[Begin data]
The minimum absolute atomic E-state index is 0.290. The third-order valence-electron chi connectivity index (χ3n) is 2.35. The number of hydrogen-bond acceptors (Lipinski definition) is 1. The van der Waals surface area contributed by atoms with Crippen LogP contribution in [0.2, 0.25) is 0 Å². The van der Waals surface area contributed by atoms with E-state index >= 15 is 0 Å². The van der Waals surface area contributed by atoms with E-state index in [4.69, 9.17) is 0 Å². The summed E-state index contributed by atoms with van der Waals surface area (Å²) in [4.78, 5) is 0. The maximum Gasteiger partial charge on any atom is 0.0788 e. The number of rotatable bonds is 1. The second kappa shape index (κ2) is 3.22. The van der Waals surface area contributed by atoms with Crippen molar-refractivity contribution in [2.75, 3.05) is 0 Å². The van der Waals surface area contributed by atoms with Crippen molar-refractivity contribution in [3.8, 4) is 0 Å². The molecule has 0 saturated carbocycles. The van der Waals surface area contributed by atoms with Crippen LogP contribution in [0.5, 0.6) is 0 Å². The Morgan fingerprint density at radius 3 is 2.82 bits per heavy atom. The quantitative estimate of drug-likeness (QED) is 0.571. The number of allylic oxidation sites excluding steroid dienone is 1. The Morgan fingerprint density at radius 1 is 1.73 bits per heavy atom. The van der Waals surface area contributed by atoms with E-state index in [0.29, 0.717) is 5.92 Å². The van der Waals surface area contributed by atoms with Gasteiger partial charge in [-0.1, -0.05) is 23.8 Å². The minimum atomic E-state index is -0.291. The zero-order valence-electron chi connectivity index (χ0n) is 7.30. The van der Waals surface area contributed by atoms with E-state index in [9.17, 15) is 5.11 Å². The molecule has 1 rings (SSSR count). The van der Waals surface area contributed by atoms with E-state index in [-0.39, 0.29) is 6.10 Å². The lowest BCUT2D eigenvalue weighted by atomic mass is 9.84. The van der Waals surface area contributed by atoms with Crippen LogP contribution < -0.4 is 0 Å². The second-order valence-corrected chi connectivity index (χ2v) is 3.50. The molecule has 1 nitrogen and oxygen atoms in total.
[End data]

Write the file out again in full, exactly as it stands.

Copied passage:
The minimum absolute atomic E-state index is 0.290. The third-order valence-electron chi connectivity index (χ3n) is 2.35. The number of hydrogen-bond acceptors (Lipinski definition) is 1. The van der Waals surface area contributed by atoms with Crippen LogP contribution in [0.2, 0.25) is 0 Å². The van der Waals surface area contributed by atoms with E-state index >= 15 is 0 Å². The van der Waals surface area contributed by atoms with E-state index in [4.69, 9.17) is 0 Å². The summed E-state index contributed by atoms with van der Waals surface area (Å²) in [4.78, 5) is 0. The maximum Gasteiger partial charge on any atom is 0.0788 e. The number of rotatable bonds is 1. The second kappa shape index (κ2) is 3.22. The van der Waals surface area contributed by atoms with Crippen molar-refractivity contribution in [2.75, 3.05) is 0 Å². The van der Waals surface area contributed by atoms with Crippen molar-refractivity contribution in [3.8, 4) is 0 Å². The molecule has 0 saturated carbocycles. The van der Waals surface area contributed by atoms with Crippen LogP contribution in [0.5, 0.6) is 0 Å². The Morgan fingerprint density at radius 3 is 2.82 bits per heavy atom. The quantitative estimate of drug-likeness (QED) is 0.571. The number of allylic oxidation sites excluding steroid dienone is 1. The Morgan fingerprint density at radius 1 is 1.73 bits per heavy atom. The van der Waals surface area contributed by atoms with E-state index in [0.29, 0.717) is 5.92 Å². The van der Waals surface area contributed by atoms with Gasteiger partial charge in [-0.1, -0.05) is 23.8 Å². The minimum atomic E-state index is -0.291. The zero-order valence-electron chi connectivity index (χ0n) is 7.30. The van der Waals surface area contributed by atoms with E-state index in [9.17, 15) is 5.11 Å². The molecule has 1 rings (SSSR count). The van der Waals surface area contributed by atoms with E-state index in [-0.39, 0.29) is 6.10 Å². The lowest BCUT2D eigenvalue weighted by atomic mass is 9.84. The van der Waals surface area contributed by atoms with Crippen LogP contribution < -0.4 is 0 Å². The second-order valence-corrected chi connectivity index (χ2v) is 3.50. The molecule has 1 nitrogen and oxygen atoms in total.